I recently learned that the London Philharmonic Orchestra offers £4 tickets to select concerts for students and people under 26. How did I not know this before?! All you have to do is call the box office, quote “NOISE £4,” and show up with your student ID to collect the tickets (thank goodness for being a grad student). So I called and got tickets to the London Philharmonic Orchestra’s “Championing Freedom” concert on 22 January, featuring violinist Leonidas Kavakos and conducted by the LPO’s principal conductor, Vladimir Jurowski. For £4, our seats were even closer than when we got discounted tickets from Time Out London last year.
The concert’s first half consisted of two all-string (plus one harpsichord) pieces featuring Greek violinist Leonidas Kavakos, a tall, lanky character with shoulder-length hair and what you might call “hipster glasses.” The program opened with Bach’s Violin Concerto No. 1 in A minor, BWV 1041 (1717). As the music started, a smile came to my face as I recalled that this is one of my dad’s and grandfather’s favorite concertos. Kavakos lead the small string ensemble — with Jurowski on the harpsichord — in a subtle and controlled performance, blending into and emerging out of the orchestra when necessary.
Second on the program was a new piece for me: Karl Amadeus Hartmann’s (1905-1963) Concerto funebre for violin and string orchestra, written in 1939 as a protest piece against the Nazi invasion of Czechoslovakia. Kavakos displayed an entirely different set of skills in this concerto, which required powerful, quick technical playing — in an incredible cadenza — as well as extremely high notes sustained as softly as possible. The piece itself, divided into four movements — between which Jurowski hardly paused — was an intense and moving experience. There were echoes of Vaughan Williams-like harmonics in many of the lush, swelling string passages. Moments of extreme Romanticism were speckled amongst jagged and jarring “modern”-sounding phrases. Jurowski’s conducting was crisp and clear, and Kavakos shone as the angry yet mournful voice of the world.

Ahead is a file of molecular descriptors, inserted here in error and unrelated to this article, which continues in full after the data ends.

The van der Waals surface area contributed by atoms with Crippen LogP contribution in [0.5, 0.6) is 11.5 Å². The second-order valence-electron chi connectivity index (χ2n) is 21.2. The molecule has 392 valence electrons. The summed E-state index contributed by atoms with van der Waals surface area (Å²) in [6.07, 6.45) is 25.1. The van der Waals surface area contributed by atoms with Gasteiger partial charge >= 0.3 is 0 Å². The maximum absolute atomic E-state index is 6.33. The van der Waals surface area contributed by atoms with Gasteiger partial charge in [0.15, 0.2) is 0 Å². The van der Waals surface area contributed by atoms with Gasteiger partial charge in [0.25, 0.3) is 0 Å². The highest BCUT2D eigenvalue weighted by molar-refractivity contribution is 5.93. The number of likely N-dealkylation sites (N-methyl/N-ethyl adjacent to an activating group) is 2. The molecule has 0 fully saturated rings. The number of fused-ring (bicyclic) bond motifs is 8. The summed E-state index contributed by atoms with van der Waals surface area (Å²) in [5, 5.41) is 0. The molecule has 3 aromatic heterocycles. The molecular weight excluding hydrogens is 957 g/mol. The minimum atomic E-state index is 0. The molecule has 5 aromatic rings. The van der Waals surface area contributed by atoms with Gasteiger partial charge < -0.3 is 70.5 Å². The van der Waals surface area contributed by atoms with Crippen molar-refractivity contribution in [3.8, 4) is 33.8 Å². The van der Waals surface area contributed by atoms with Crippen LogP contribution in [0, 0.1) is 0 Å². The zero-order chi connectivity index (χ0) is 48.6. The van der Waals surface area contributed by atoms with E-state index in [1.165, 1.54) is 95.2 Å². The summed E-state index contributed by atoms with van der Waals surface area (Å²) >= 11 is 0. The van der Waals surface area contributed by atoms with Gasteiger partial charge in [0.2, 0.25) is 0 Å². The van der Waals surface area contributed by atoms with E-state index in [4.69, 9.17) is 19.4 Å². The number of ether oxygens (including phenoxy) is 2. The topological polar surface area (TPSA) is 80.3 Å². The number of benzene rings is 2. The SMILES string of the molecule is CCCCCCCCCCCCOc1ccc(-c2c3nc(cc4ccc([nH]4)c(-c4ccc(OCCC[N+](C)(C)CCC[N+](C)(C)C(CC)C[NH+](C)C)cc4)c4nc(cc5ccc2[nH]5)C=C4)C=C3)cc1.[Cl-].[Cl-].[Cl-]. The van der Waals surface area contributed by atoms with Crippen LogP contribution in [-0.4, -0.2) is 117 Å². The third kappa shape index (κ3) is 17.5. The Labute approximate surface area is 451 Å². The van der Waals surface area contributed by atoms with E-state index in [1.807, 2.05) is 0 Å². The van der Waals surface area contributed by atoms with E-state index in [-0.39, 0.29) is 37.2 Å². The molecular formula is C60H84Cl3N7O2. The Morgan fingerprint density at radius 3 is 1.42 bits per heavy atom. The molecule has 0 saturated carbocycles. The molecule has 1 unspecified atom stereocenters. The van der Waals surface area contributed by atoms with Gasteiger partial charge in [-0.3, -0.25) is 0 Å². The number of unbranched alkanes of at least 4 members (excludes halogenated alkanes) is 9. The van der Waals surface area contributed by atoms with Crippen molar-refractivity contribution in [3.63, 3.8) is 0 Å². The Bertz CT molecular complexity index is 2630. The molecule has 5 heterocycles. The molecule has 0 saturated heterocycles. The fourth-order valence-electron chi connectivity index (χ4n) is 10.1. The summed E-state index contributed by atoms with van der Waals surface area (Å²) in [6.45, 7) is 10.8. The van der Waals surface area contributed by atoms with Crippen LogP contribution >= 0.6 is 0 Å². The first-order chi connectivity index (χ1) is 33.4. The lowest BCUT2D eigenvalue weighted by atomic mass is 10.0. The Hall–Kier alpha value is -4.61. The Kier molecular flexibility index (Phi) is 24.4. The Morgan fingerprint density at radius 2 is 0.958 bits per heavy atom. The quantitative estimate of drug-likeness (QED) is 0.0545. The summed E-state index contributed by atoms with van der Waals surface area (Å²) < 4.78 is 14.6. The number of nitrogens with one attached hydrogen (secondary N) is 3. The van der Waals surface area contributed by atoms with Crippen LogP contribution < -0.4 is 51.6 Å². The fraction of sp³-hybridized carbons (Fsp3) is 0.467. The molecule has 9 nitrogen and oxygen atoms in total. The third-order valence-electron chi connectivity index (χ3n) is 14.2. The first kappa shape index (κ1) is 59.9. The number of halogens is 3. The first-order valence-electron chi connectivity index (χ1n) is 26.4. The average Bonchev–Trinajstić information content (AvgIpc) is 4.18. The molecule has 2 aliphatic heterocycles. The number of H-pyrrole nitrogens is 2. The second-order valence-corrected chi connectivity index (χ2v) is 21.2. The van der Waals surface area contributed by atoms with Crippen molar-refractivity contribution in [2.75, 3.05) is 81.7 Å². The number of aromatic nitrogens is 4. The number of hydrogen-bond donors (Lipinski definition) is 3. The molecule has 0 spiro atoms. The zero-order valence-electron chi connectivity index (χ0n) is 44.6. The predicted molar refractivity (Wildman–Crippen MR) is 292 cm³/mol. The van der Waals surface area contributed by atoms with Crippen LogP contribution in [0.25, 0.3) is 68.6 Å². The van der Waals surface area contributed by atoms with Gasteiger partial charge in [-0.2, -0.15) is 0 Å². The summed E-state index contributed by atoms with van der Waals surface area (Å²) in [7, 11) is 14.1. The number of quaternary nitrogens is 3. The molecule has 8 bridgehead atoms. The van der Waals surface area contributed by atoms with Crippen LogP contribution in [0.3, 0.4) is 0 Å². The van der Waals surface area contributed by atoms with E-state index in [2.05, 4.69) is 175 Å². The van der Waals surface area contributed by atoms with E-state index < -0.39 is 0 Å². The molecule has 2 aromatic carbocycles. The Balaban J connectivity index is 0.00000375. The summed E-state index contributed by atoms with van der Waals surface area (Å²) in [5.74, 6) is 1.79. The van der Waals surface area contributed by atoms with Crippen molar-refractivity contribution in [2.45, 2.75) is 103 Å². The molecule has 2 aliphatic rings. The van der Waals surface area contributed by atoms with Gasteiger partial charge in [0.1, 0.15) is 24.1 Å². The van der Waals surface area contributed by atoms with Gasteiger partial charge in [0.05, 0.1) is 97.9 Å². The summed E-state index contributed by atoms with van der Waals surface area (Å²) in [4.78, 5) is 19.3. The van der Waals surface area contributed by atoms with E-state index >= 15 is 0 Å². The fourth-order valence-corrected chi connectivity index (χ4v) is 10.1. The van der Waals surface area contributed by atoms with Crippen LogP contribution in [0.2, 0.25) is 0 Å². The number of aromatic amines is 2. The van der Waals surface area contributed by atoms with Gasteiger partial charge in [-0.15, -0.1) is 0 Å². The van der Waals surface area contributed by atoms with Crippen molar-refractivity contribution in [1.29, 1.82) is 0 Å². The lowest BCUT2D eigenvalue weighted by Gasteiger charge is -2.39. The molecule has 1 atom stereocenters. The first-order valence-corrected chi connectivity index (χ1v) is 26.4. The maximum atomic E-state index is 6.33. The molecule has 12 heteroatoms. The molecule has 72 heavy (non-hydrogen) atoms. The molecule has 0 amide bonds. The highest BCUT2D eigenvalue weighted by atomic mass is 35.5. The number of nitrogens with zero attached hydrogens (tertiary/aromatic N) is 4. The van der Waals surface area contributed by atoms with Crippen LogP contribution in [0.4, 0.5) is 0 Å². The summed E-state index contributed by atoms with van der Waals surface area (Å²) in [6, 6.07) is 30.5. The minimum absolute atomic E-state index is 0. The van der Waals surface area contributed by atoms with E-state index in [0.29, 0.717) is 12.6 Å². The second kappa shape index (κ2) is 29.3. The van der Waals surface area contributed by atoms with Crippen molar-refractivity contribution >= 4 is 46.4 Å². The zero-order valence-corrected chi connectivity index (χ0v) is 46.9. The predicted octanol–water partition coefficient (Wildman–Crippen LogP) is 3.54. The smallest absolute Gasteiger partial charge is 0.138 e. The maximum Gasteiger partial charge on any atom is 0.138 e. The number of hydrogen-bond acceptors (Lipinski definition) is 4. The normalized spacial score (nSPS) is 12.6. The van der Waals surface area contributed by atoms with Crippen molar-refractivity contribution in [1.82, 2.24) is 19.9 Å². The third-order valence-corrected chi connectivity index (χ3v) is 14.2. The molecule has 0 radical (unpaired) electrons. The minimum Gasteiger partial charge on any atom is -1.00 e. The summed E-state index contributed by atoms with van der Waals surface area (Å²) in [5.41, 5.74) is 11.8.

If you want to get an idea of Kavakos’ skill, here’s a clip of him playing the Brahms concerto with Jurowski and the London Philharmonic:
After the interval, the orchestra filled out — winds! horns! timpani! — and Jurowski led them in Beethoven’s Symphony No. 3 in E-flat major, Op. 55 (“Eroica”) (1805). This piece was revolutionary upon its premiere, both for its unprecedented length and its playing with traditional symphonic form. Seeing it live brought out subtleties and complexities that I hadn’t heard before. Jurowski communicates so well with his orchestra — he was fun to watch — and really highlighted the symphony’s tempo contrasts, especially in the fourth movement. In that same movement, I enjoyed watching the main theme bounce around between instruments and be broken up here and there by tempo shifts and interjections. Jurowski also brought out the horns and double basses in ways that you might not notice on a recording. I heard the basses’ slow rolls for the first time in the brilliantly executed second movement (marcia funebre), which Jurowski took quite slowly while sustaining the tension and emotion so it never lacked for energy.
Overall, the concert was fantastic, and I loved watching Jurowski and Kavakos work with the London Philharmonic Orchestra. If you ever get a chance to see any of them, do it. Personally, I’m looking forward to the next opportunity for £4 LPO tickets…
- Previous concert reviews: London Philharmonic with Marin Alsop and BBC Singers — Baroque Spring & British Music